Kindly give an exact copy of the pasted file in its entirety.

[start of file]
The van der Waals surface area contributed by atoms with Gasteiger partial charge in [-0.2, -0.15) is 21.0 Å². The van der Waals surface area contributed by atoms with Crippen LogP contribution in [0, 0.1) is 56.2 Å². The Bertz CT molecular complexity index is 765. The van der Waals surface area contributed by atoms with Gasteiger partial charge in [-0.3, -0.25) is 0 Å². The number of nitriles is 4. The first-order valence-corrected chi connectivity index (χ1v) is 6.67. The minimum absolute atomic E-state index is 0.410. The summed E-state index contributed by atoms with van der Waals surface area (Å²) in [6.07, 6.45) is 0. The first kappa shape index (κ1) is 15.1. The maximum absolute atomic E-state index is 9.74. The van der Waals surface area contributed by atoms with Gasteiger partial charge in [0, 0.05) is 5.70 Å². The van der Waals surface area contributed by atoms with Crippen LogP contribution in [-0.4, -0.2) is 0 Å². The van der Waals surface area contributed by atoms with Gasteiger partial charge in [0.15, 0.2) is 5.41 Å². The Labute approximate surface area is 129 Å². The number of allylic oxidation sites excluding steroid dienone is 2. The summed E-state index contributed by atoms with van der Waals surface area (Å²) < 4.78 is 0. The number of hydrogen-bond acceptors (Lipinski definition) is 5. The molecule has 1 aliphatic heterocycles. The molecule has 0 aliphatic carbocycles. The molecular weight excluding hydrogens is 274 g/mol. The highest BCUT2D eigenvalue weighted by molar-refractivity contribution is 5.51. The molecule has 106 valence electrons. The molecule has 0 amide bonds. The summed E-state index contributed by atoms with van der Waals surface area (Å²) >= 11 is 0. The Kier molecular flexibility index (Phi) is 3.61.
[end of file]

The van der Waals surface area contributed by atoms with Gasteiger partial charge in [-0.2, -0.15) is 21.0 Å². The van der Waals surface area contributed by atoms with Crippen LogP contribution in [0, 0.1) is 56.2 Å². The Bertz CT molecular complexity index is 765. The van der Waals surface area contributed by atoms with Gasteiger partial charge in [-0.3, -0.25) is 0 Å². The number of nitriles is 4. The first-order valence-corrected chi connectivity index (χ1v) is 6.67. The minimum absolute atomic E-state index is 0.410. The summed E-state index contributed by atoms with van der Waals surface area (Å²) in [6.07, 6.45) is 0. The first kappa shape index (κ1) is 15.1. The maximum absolute atomic E-state index is 9.74. The van der Waals surface area contributed by atoms with Gasteiger partial charge in [0, 0.05) is 5.70 Å². The van der Waals surface area contributed by atoms with Crippen LogP contribution in [-0.4, -0.2) is 0 Å². The van der Waals surface area contributed by atoms with Gasteiger partial charge in [0.15, 0.2) is 5.41 Å². The Labute approximate surface area is 129 Å². The number of allylic oxidation sites excluding steroid dienone is 2. The summed E-state index contributed by atoms with van der Waals surface area (Å²) < 4.78 is 0. The number of hydrogen-bond acceptors (Lipinski definition) is 5. The molecule has 1 aliphatic heterocycles. The molecule has 0 aliphatic carbocycles. The molecular weight excluding hydrogens is 274 g/mol. The highest BCUT2D eigenvalue weighted by molar-refractivity contribution is 5.51. The molecule has 106 valence electrons. The molecule has 0 amide bonds. The summed E-state index contributed by atoms with van der Waals surface area (Å²) >= 11 is 0. The Kier molecular flexibility index (Phi) is 3.61.